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jvincent08
August 21st, 2008, 10:55 PM
I've been using Ubuntu for a while and I was curious to try out KDE 4 (the last time I tried it, it was 3.x), so instead of installing Kubuntu, I simply installed the KDE packages with Synaptic. After deciding I still liked Gnome better, I removed every KDE package I could find, with the exception of some libraries that were needed for a few KDE apps I use. Now while the computer is booting, I get a blue "Kubuntu" loading screen, instead of the Ubuntu one. I didn't know installing KDE packages would affect the boot screen. How can I get it back? TIA

tuxxy
August 21st, 2008, 10:57 PM
Heres a guide (http://technofreakatchennai.wordpress.com/2006/12/22/switching-between-ubuntukubuntuxubuntu-uspalsh/) to selecting which splash you want,

tangibleorange
August 21st, 2008, 10:58 PM
I've been using Ubuntu for a while and I was curious to try out KDE 4 (the last time I tried it, it was 3.x), so instead of installing Kubuntu, I simply installed the KDE packages with Synaptic. After deciding I still liked Gnome better, I removed every KDE package I could find, with the exception of some libraries that were needed for a few KDE apps I use. Now while the computer is booting, I get a blue "Kubuntu" loading screen, instead of the Ubuntu one. I didn't know installing KDE packages would affect the boot screen. How can I get it back? TIA

i can suggest only these three commands:


sudo apt-get purge kubuntu-artwork-usplash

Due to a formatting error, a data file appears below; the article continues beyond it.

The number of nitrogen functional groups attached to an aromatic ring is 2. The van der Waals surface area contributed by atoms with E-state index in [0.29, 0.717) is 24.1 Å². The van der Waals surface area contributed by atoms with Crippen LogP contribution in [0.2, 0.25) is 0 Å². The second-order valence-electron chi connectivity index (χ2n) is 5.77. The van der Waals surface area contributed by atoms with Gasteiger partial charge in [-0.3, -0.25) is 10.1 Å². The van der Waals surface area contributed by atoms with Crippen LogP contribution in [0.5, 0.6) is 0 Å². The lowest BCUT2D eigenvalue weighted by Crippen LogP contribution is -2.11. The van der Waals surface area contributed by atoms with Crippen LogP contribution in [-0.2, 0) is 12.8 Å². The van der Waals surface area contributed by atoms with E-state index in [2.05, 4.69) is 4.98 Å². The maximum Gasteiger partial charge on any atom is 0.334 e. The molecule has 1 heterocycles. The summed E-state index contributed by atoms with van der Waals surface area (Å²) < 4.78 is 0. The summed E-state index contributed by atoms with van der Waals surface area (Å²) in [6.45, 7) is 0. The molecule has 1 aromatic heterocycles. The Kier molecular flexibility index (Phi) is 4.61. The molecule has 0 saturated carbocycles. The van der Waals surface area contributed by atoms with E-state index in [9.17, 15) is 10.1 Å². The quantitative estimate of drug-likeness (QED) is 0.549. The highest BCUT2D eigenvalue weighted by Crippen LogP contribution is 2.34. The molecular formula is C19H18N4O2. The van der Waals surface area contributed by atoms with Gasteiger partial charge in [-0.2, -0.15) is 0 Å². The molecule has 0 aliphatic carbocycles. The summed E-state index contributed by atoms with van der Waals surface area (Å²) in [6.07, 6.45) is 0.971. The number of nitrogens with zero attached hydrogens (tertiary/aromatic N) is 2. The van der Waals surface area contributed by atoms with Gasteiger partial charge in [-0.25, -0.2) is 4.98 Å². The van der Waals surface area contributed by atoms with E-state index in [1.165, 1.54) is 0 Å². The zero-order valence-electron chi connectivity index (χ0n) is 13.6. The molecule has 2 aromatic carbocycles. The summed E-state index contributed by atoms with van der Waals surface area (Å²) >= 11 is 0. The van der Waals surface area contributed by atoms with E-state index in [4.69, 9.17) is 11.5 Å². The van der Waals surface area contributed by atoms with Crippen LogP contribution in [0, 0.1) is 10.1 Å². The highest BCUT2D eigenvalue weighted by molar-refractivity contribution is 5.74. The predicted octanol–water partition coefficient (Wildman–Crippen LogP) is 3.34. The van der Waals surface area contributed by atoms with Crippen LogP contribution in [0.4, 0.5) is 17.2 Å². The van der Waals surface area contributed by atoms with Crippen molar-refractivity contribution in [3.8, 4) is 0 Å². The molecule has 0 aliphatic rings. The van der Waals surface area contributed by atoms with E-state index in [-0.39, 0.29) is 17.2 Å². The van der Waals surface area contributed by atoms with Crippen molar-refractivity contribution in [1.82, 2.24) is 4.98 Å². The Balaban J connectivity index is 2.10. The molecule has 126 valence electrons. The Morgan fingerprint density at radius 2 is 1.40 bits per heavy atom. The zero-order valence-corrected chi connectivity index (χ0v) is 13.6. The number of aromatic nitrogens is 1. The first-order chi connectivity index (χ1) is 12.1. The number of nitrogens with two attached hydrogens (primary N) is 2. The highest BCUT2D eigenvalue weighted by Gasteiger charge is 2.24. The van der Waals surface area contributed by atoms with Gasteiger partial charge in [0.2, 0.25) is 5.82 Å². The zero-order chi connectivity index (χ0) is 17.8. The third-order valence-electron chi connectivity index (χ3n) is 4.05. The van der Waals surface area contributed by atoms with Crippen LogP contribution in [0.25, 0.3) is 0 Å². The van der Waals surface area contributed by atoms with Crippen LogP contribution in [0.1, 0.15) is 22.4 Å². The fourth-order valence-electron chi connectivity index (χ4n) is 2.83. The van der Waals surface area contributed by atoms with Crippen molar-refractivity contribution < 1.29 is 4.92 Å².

sudo apt-get install usplash-theme-ubuntu
sudo update-initramfs -u

jvincent08
August 21st, 2008, 11:05 PM
Thanks guys! The commands tangibleorange provided did the trick.

oni5115
August 22nd, 2008, 06:55 AM
Is there a guide to making your own splash theme?

73ckn797
September 14th, 2008, 05:17 AM
Thanks for the information on usplash.

I had the very same issue and though it was not something that was of a critical nature, it was a minor irritant.

I have been exploring the Xfce and KDE environments and really prefer Gnome. With the exception of the Thunar File Manager, Gnome has all that I need.

Thunar does what I need for multiple file renaming and archiving (zip) in a simple and all-in-one environment. I upload over 25,000 photos a year and with Thunar I do not have to switch between several applications to accomplish all that I need to do.

Again, thanks for the information.

A little searching will usually find the answers to questions about the Ubuntu experience.